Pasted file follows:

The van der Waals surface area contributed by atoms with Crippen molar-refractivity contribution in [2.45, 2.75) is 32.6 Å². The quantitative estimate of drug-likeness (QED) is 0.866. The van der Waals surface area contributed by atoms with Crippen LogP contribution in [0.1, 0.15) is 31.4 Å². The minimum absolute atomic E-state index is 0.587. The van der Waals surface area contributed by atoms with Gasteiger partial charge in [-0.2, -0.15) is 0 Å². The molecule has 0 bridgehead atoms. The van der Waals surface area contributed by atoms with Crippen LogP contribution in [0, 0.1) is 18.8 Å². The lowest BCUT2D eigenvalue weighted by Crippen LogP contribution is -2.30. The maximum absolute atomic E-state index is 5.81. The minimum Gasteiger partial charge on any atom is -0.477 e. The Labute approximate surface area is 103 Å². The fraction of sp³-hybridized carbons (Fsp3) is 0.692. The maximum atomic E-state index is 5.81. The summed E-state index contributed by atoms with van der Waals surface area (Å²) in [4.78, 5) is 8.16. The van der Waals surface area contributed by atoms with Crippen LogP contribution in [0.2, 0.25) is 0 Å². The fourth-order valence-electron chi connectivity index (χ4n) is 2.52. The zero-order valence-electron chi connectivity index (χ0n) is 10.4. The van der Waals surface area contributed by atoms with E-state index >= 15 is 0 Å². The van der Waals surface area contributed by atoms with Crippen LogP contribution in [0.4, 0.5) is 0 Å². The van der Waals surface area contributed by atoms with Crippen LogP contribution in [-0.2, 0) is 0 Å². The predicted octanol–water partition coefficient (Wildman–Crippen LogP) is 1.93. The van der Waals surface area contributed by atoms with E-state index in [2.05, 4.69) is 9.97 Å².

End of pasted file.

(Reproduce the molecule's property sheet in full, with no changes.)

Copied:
The van der Waals surface area contributed by atoms with Crippen molar-refractivity contribution in [2.45, 2.75) is 32.6 Å². The quantitative estimate of drug-likeness (QED) is 0.866. The van der Waals surface area contributed by atoms with Crippen LogP contribution in [0.1, 0.15) is 31.4 Å². The minimum absolute atomic E-state index is 0.587. The van der Waals surface area contributed by atoms with Gasteiger partial charge in [-0.2, -0.15) is 0 Å². The molecule has 0 bridgehead atoms. The van der Waals surface area contributed by atoms with Crippen LogP contribution in [0, 0.1) is 18.8 Å². The lowest BCUT2D eigenvalue weighted by Crippen LogP contribution is -2.30. The maximum absolute atomic E-state index is 5.81. The minimum Gasteiger partial charge on any atom is -0.477 e. The Labute approximate surface area is 103 Å². The fraction of sp³-hybridized carbons (Fsp3) is 0.692. The maximum atomic E-state index is 5.81. The summed E-state index contributed by atoms with van der Waals surface area (Å²) in [4.78, 5) is 8.16. The van der Waals surface area contributed by atoms with Crippen LogP contribution in [0.2, 0.25) is 0 Å². The fourth-order valence-electron chi connectivity index (χ4n) is 2.52. The zero-order valence-electron chi connectivity index (χ0n) is 10.4. The van der Waals surface area contributed by atoms with E-state index >= 15 is 0 Å². The van der Waals surface area contributed by atoms with Crippen LogP contribution in [0.4, 0.5) is 0 Å². The van der Waals surface area contributed by atoms with Crippen LogP contribution in [-0.2, 0) is 0 Å². The predicted octanol–water partition coefficient (Wildman–Crippen LogP) is 1.93. The van der Waals surface area contributed by atoms with E-state index in [2.05, 4.69) is 9.97 Å².